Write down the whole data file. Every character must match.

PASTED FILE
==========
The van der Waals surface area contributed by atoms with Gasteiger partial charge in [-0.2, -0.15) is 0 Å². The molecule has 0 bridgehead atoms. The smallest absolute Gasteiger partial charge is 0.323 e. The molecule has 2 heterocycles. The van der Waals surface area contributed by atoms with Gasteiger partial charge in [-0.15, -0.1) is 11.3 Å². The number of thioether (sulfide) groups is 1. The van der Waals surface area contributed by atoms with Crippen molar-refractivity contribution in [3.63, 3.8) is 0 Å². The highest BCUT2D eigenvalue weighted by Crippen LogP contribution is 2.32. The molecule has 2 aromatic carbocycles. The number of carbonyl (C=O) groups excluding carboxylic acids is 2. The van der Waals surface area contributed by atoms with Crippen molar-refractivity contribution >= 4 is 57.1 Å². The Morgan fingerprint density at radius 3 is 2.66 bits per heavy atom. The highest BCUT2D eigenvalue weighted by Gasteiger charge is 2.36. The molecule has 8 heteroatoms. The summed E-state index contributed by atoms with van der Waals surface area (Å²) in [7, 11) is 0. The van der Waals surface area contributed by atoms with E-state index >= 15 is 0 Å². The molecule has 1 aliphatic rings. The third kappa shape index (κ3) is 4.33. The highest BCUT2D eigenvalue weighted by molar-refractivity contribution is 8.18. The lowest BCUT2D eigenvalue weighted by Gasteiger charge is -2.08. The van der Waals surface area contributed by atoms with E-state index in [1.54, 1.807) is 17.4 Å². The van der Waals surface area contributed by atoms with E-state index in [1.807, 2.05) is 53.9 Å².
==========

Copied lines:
The van der Waals surface area contributed by atoms with Gasteiger partial charge in [-0.2, -0.15) is 0 Å². The molecule has 0 bridgehead atoms. The smallest absolute Gasteiger partial charge is 0.323 e. The molecule has 2 heterocycles. The van der Waals surface area contributed by atoms with Gasteiger partial charge in [-0.15, -0.1) is 11.3 Å². The number of thioether (sulfide) groups is 1. The van der Waals surface area contributed by atoms with Crippen molar-refractivity contribution in [3.63, 3.8) is 0 Å². The highest BCUT2D eigenvalue weighted by Crippen LogP contribution is 2.32. The molecule has 2 aromatic carbocycles. The number of carbonyl (C=O) groups excluding carboxylic acids is 2. The van der Waals surface area contributed by atoms with Crippen molar-refractivity contribution >= 4 is 57.1 Å². The Morgan fingerprint density at radius 3 is 2.66 bits per heavy atom. The highest BCUT2D eigenvalue weighted by Gasteiger charge is 2.36. The molecule has 8 heteroatoms. The summed E-state index contributed by atoms with van der Waals surface area (Å²) in [7, 11) is 0. The van der Waals surface area contributed by atoms with E-state index >= 15 is 0 Å². The molecule has 1 aliphatic rings. The third kappa shape index (κ3) is 4.33. The highest BCUT2D eigenvalue weighted by molar-refractivity contribution is 8.18. The lowest BCUT2D eigenvalue weighted by Gasteiger charge is -2.08. The van der Waals surface area contributed by atoms with E-state index in [1.54, 1.807) is 17.4 Å². The van der Waals surface area contributed by atoms with E-state index in [1.807, 2.05) is 53.9 Å².